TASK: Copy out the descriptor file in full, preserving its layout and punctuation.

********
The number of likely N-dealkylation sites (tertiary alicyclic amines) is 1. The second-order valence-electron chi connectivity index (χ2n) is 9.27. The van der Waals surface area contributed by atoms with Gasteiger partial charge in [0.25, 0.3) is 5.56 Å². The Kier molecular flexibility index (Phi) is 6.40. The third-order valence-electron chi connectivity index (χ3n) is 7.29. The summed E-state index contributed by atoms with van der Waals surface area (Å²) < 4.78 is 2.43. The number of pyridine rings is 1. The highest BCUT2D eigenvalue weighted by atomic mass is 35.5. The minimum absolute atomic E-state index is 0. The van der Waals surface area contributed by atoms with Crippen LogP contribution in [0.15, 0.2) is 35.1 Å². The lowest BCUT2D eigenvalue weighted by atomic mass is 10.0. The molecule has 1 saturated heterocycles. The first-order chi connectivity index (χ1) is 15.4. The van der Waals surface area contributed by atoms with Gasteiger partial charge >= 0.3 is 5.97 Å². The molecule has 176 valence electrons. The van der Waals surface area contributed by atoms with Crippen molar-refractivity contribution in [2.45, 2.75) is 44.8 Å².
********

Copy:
The number of likely N-dealkylation sites (tertiary alicyclic amines) is 1. The second-order valence-electron chi connectivity index (χ2n) is 9.27. The van der Waals surface area contributed by atoms with Gasteiger partial charge in [0.25, 0.3) is 5.56 Å². The Kier molecular flexibility index (Phi) is 6.40. The third-order valence-electron chi connectivity index (χ3n) is 7.29. The summed E-state index contributed by atoms with van der Waals surface area (Å²) < 4.78 is 2.43. The number of pyridine rings is 1. The highest BCUT2D eigenvalue weighted by atomic mass is 35.5. The minimum absolute atomic E-state index is 0. The van der Waals surface area contributed by atoms with Crippen LogP contribution in [0.15, 0.2) is 35.1 Å². The lowest BCUT2D eigenvalue weighted by atomic mass is 10.0. The molecule has 1 saturated heterocycles. The first-order chi connectivity index (χ1) is 15.4. The van der Waals surface area contributed by atoms with Gasteiger partial charge >= 0.3 is 5.97 Å². The molecule has 176 valence electrons. The van der Waals surface area contributed by atoms with Crippen molar-refractivity contribution in [2.45, 2.75) is 44.8 Å².